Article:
On the House is Eater's semi-regular column that goes behind the scenes of the restaurant business, written by the owners, operators, chefs and others who make our favorite establishments tick. Today, your proprietor is Mr. David Chang of Momofuku Noodle Bar, Momofuku Ssam Bar, Momofuku Ko, and Momofuku Milk Bar.
So last Friday night, just before dinner service, a guy walked into Ko and handed us a letter and a packet of anti-foie gras propaganda. The letter said that if we continue to serve foie gras he will "encourage" his activists to "demonstrate outside our establishment" leading to "negative" publicity.
We think the anti-foie gras campaign of intimidation and misinformation is ridiculous. After reading and hearing about what these "activists" have done to other conscientious and responsible restaurateurs around the country, we feel threatened by their actions. (Check out this thorough and informative take on the situation from our friends at Incanto in California.)
See, foie gras and fancy restaurants are soft targets - no one eats foie gras regularly and few people get to eat at a restaurant like Ko, though it does get a fair amount of media attention - so instead of digging in and trying to get Smithfield or Butterball or McDonald's or some giant place that's involved in the factory farm business, that is responsible for the systemized mistreatment of millions of animals, they come after foie gras and small businesses like ours that they feel like they can hurt more easily.
Their basic argument is that foie gras farms abuse their animals, that the ducks are sick and diseased and sad and pitiable, that the few weeks of overfeeding the ducks at the end of their life - the step that fattens up the liver, turning it into foie gras - is cruel. I can't speak to what happens at all foie gras farms, and I have no doubt there are places that don't have the proper regard for the health of their birds, but me and my guys have been to Hudson Valley Foie Gras. We’ve seen every last step of the process – and we were humbled by it.
The ducks live a good life, free of cages and with plenty of area to roam. The same caretakers feed them and look after them and keep them relaxed and calm. These people care for and about the ducks – they don’t just force food down their throats. (And the ducks didn't show any visible signs that the feeding bothered them - they just waddled back off to duck life after it.) There is real thought and respect put into every step of the duck's life.
After visiting the farm, we knew that the ducks were being raised in a responsible, respectful manner and that we could serve foie gras in our restaurants with a clean conscience – and that we wanted to, to support Izzy, Michael & Rick at Hudson Valley Foie Gras. (You don't have to take my word about this; writer Sarah DiGregorio chronicled a visit to Hudson Valley Foie Gras in the Village Voice in which she came to the same conclusion.)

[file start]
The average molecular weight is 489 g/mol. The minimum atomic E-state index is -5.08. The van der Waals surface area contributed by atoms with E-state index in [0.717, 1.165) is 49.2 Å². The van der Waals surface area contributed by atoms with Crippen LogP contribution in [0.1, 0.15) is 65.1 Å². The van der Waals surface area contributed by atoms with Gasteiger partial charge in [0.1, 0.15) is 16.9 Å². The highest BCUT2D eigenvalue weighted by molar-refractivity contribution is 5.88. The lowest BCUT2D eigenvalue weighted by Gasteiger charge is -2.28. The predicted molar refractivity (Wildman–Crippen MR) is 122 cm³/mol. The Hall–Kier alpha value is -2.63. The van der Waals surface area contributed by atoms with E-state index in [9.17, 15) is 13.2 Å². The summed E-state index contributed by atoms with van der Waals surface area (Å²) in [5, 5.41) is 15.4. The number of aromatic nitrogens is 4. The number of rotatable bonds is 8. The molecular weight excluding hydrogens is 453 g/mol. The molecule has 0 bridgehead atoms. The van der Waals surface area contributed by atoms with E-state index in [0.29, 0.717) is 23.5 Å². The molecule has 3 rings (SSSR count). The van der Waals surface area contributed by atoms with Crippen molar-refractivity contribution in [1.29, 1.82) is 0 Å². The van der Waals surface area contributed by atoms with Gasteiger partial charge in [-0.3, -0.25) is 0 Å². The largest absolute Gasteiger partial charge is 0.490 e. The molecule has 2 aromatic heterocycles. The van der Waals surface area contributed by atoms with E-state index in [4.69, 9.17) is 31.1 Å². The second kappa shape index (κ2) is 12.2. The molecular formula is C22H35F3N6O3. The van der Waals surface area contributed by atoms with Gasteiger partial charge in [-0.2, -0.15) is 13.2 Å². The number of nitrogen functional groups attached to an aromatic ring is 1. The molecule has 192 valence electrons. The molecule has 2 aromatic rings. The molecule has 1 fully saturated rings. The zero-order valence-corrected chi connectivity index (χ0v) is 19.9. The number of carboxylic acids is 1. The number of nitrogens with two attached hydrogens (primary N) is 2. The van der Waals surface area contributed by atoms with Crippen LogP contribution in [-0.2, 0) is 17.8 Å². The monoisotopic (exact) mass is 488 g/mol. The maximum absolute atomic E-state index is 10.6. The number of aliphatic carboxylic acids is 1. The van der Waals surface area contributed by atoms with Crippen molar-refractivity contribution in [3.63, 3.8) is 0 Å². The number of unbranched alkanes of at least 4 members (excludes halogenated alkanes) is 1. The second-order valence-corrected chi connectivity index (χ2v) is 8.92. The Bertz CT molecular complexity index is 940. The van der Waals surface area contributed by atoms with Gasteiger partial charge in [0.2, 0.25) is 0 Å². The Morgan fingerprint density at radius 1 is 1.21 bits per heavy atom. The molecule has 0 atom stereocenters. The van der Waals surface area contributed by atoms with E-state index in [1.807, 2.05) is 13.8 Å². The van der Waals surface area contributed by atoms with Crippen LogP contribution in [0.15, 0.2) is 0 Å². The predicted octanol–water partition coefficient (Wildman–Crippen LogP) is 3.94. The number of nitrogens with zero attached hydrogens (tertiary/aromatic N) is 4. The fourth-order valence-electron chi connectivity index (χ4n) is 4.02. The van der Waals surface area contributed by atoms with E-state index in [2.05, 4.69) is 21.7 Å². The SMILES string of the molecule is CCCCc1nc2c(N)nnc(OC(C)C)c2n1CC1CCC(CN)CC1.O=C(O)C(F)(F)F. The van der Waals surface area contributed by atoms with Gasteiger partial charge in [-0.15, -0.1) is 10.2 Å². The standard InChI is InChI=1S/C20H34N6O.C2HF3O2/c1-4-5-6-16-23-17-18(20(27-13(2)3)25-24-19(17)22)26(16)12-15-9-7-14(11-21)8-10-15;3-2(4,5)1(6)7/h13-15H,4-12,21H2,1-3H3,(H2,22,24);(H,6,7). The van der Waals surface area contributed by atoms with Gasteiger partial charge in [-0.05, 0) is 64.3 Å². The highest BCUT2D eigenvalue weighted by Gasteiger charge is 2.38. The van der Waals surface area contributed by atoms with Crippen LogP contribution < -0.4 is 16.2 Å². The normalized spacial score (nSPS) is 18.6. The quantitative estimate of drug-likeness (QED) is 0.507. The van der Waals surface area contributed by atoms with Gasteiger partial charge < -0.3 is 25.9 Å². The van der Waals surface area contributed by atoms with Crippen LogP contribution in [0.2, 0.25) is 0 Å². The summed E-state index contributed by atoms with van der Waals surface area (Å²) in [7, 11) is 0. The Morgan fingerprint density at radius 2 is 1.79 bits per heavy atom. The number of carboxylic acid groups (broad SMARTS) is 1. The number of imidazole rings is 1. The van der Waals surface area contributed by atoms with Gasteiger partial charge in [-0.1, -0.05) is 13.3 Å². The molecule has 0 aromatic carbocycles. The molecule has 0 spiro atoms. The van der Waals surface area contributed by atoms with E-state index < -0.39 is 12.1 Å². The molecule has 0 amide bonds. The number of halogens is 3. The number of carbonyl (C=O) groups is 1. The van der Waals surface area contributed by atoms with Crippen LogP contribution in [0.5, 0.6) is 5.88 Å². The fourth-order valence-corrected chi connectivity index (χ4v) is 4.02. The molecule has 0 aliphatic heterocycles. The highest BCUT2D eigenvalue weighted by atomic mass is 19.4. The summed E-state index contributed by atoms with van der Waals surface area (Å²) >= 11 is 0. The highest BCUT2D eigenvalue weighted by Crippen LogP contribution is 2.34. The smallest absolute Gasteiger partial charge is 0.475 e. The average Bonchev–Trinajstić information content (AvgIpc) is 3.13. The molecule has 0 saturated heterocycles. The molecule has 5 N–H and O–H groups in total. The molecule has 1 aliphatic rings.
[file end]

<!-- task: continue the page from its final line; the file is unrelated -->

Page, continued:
In the last year, I’ve made trips to area farms with dozens of Momofuku cooks so we can all get to know where our food comes from, who's handling it and how it's grown. I stress the point to new cooks all the time: an animal died to give us the meat we cook with and wasting it, mishandling it or cooking it improperly is not just bad form, but an insult to the animal that gave its life and to the people who worked hard to raise that animal righteously.
And let me assure you, we try and serve nothing but animals that are raised in a humane way. Happy pigs are tastier pigs. We know this for a fact, and we pay a premium to get beef and pork and lamb and poultry from farms that are doing right by their animals. We do our best not to put on anything on the menu that isn't responsible - that's why veal and suckling pig have been excised from our menus in the last year, because we can't figure out how to source them in what we feel is a responsible manner.
We stand behind the meat we cook with and the people who raise it. We do not support factory farming or the mistreatment of animals raised for meat. And we are deeply offended that these people think they can threaten us like this, without even considering how we run our business, how much money and time and care we've put into trying to serve delicious, responsibly-sourced food prepared by well-informed, respectful cooks. We know there are better fights for them to fight out there.
And, finally, the truth is that we've used very little foie gras at Ko or any Momofuku restaurant over the years, mainly because it's expensive and we try to keep our menus affordable. But as of today we'll be adding at least one foie gras dish to each of our menus, and we’ll work to keep the prices of the dishes low, and we'll donate any proceeds from those dishes to charity, including City Harvest and The Foodbank NYC – both of which are in dire need of money and support to help feed our city’s poorest and hungriest citizens.
dc & team momofuku